The sales pitch is enough to strike fear into the heart of many professionals, but it it does play an essential role in the sales cycle, and therefore it simply cannot be avoided.
If you have been tasked with presenting a sales pitch in the near future, and you want it to be one of the best yet, you need to pitch them an offer they can’t refuse, and here’s how you do that:
Don’t Make It Too Sale-speaky
Making it really obvious that you’re trying to sell someone something, even when they know that’s why you’re there really, is a big no-no. Sales talk is a bigger turnoff than showing up to a first date wearing nothing but a lime green Mankini – it just doesn’t work – which is why you should avoid being pushy or overselling the product. Just make a brief introduction and let the client lead with the questions. That way, any information you give will be welcome, and you won’t look like a bullying double-glazing salesman.
Drop a Killer Hook
Every sales pitch should lead with a killer hook, whether you’re pitching in person, on social media or via email. This should be one sentence that sums up the benefits of the product or service you’re selling, using language that fires the client up and leaves them wanting more. It has to be an attention grabber, or they’ll be bored and uninterested before you ever really get started.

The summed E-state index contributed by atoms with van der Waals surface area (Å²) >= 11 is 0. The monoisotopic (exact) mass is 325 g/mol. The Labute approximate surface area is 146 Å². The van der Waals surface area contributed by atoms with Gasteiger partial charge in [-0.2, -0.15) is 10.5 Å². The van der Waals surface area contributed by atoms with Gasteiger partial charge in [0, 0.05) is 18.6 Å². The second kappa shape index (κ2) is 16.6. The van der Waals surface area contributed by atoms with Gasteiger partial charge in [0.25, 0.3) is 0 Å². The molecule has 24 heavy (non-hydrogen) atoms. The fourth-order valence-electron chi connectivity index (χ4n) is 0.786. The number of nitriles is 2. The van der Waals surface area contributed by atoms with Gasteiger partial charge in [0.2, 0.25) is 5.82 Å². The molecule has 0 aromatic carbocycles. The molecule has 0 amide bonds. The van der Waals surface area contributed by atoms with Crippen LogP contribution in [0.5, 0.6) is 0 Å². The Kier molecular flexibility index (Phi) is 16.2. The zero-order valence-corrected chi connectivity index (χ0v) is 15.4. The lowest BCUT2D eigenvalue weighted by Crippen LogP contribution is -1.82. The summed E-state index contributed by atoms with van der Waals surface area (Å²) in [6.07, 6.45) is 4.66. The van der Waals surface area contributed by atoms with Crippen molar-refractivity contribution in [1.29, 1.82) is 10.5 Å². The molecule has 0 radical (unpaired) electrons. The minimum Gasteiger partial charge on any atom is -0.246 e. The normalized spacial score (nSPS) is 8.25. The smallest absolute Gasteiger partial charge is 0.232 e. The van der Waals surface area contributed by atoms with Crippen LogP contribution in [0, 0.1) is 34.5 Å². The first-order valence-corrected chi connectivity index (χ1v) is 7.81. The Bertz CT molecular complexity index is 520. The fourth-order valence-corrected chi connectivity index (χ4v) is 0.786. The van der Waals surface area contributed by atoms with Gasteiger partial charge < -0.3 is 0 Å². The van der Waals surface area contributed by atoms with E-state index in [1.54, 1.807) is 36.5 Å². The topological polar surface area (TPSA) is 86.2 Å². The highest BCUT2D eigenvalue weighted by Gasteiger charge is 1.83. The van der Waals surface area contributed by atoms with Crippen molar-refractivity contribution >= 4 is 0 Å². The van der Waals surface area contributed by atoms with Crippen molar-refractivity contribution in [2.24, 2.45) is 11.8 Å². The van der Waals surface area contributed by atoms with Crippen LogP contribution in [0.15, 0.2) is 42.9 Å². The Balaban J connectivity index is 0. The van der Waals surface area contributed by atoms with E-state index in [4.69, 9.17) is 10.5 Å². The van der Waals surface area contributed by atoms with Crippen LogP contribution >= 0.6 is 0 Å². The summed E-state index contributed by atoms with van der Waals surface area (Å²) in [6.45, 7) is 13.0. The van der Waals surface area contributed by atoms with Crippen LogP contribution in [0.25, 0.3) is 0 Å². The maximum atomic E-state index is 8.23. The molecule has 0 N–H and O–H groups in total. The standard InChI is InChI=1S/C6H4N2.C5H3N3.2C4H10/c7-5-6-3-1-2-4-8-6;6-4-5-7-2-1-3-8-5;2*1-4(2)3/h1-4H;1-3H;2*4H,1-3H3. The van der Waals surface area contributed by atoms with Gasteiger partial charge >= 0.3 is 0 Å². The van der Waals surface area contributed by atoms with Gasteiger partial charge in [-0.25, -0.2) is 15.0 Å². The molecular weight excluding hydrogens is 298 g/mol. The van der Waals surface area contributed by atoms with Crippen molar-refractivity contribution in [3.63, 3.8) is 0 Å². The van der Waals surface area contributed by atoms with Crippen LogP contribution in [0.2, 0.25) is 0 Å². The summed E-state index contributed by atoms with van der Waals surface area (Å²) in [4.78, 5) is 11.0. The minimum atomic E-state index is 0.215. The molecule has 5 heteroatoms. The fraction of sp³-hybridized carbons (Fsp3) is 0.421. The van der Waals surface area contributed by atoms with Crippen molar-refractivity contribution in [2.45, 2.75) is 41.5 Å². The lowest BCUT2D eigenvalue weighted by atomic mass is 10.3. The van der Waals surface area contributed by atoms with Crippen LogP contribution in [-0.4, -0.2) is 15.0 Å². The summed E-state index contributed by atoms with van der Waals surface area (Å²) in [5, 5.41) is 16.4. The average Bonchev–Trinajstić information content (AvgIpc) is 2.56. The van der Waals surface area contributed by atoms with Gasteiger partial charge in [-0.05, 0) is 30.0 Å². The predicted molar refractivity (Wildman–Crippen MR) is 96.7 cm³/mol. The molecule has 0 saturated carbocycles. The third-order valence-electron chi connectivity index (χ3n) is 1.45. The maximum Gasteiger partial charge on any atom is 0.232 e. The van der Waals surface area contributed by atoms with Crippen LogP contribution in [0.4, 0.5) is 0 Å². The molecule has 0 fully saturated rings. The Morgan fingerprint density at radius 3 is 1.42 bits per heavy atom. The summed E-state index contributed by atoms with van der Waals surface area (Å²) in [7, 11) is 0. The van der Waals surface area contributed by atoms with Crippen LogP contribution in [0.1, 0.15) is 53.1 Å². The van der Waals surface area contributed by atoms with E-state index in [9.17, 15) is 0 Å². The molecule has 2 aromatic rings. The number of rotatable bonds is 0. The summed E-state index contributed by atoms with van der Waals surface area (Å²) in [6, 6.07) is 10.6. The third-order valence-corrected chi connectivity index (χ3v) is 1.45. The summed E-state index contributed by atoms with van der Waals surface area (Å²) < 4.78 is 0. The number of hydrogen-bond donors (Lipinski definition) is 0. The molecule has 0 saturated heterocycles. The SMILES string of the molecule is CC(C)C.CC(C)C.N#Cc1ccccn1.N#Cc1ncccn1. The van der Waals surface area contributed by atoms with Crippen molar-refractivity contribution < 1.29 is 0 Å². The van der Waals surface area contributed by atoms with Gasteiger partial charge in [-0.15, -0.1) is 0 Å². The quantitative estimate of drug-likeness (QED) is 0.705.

Bling Up Your Presentation
PowerPoint presentations are undeniably useful in getting information across quickly, but they’re often very dull. So, if you must use one, you should consider paying for professional presentation design, which will make your PowerPoint show look good, which in turn will keep the client’s attention and make a great first impression. It might not be fair, but boring pitches, no matter how solid the product they’re selling are rejected much more than interesting ones, even when the products are comparable.
Offer a Solution
If there’s one thing that will make clients sit up and pay attention, it’s offering them a solution to a problem they’ve been struggling with. That’s why it’s never a bad idea to focus your pitch on what the product can to help a company on a daily basis. This adds value and therefore is a better bet than something which may or may not make a difference.
Have the Figures to Hand
If dragon’s Den has taught us anything, it’s that you need to be able to back up your claims with figures, particularly when you’re pitching for B2B sales. If a client isn’t absolutely sure that what you’re telling them has some basis in fact, they’re not going to buy, no matter how good the rest of your pitch was. They need reliability, and they won’t get that from you if you come empty-handed.
Finally, you should always follow up with your client after making a pitch. Business men and women are busy, so even if they’re interested in something, they might not get around to signing a deal for some time. If you don’t get back in touch, they could forget about you completely, and all your work would be for naught! Give them a call or send an email and you may be pleasantly surprised.